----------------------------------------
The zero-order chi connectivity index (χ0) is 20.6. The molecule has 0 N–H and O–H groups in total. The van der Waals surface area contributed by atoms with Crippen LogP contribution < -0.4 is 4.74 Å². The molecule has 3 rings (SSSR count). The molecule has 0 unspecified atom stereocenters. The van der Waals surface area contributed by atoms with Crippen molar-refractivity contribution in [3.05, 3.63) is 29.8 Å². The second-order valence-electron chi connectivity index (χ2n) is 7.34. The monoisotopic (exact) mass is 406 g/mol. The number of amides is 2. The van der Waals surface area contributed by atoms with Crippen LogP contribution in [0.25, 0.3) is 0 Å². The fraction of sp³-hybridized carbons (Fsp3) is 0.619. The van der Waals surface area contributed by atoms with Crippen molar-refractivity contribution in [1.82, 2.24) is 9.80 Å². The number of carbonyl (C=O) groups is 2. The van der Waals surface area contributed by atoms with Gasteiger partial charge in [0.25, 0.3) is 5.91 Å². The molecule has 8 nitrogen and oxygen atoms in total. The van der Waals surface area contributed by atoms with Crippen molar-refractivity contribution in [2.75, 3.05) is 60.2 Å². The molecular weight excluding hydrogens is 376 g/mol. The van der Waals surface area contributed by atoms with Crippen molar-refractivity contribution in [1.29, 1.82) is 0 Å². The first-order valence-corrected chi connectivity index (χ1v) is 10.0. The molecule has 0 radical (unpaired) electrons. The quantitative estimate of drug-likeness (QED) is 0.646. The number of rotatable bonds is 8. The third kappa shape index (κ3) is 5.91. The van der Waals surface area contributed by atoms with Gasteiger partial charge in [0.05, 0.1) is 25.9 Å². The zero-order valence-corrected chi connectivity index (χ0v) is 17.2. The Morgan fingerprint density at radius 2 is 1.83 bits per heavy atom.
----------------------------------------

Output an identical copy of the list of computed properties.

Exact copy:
The zero-order chi connectivity index (χ0) is 20.6. The molecule has 0 N–H and O–H groups in total. The van der Waals surface area contributed by atoms with Crippen LogP contribution < -0.4 is 4.74 Å². The molecule has 3 rings (SSSR count). The molecule has 0 unspecified atom stereocenters. The van der Waals surface area contributed by atoms with Crippen molar-refractivity contribution in [3.05, 3.63) is 29.8 Å². The second-order valence-electron chi connectivity index (χ2n) is 7.34. The monoisotopic (exact) mass is 406 g/mol. The number of amides is 2. The van der Waals surface area contributed by atoms with Crippen LogP contribution in [0.25, 0.3) is 0 Å². The fraction of sp³-hybridized carbons (Fsp3) is 0.619. The van der Waals surface area contributed by atoms with Crippen molar-refractivity contribution in [1.82, 2.24) is 9.80 Å². The number of carbonyl (C=O) groups is 2. The van der Waals surface area contributed by atoms with Gasteiger partial charge in [0.25, 0.3) is 5.91 Å². The molecule has 8 nitrogen and oxygen atoms in total. The van der Waals surface area contributed by atoms with Crippen molar-refractivity contribution in [2.75, 3.05) is 60.2 Å². The molecular weight excluding hydrogens is 376 g/mol. The van der Waals surface area contributed by atoms with Crippen molar-refractivity contribution in [1.29, 1.82) is 0 Å². The first-order valence-corrected chi connectivity index (χ1v) is 10.0. The molecule has 0 radical (unpaired) electrons. The quantitative estimate of drug-likeness (QED) is 0.646. The number of rotatable bonds is 8. The third kappa shape index (κ3) is 5.91. The van der Waals surface area contributed by atoms with Gasteiger partial charge in [0.05, 0.1) is 25.9 Å². The zero-order valence-corrected chi connectivity index (χ0v) is 17.2. The Morgan fingerprint density at radius 2 is 1.83 bits per heavy atom.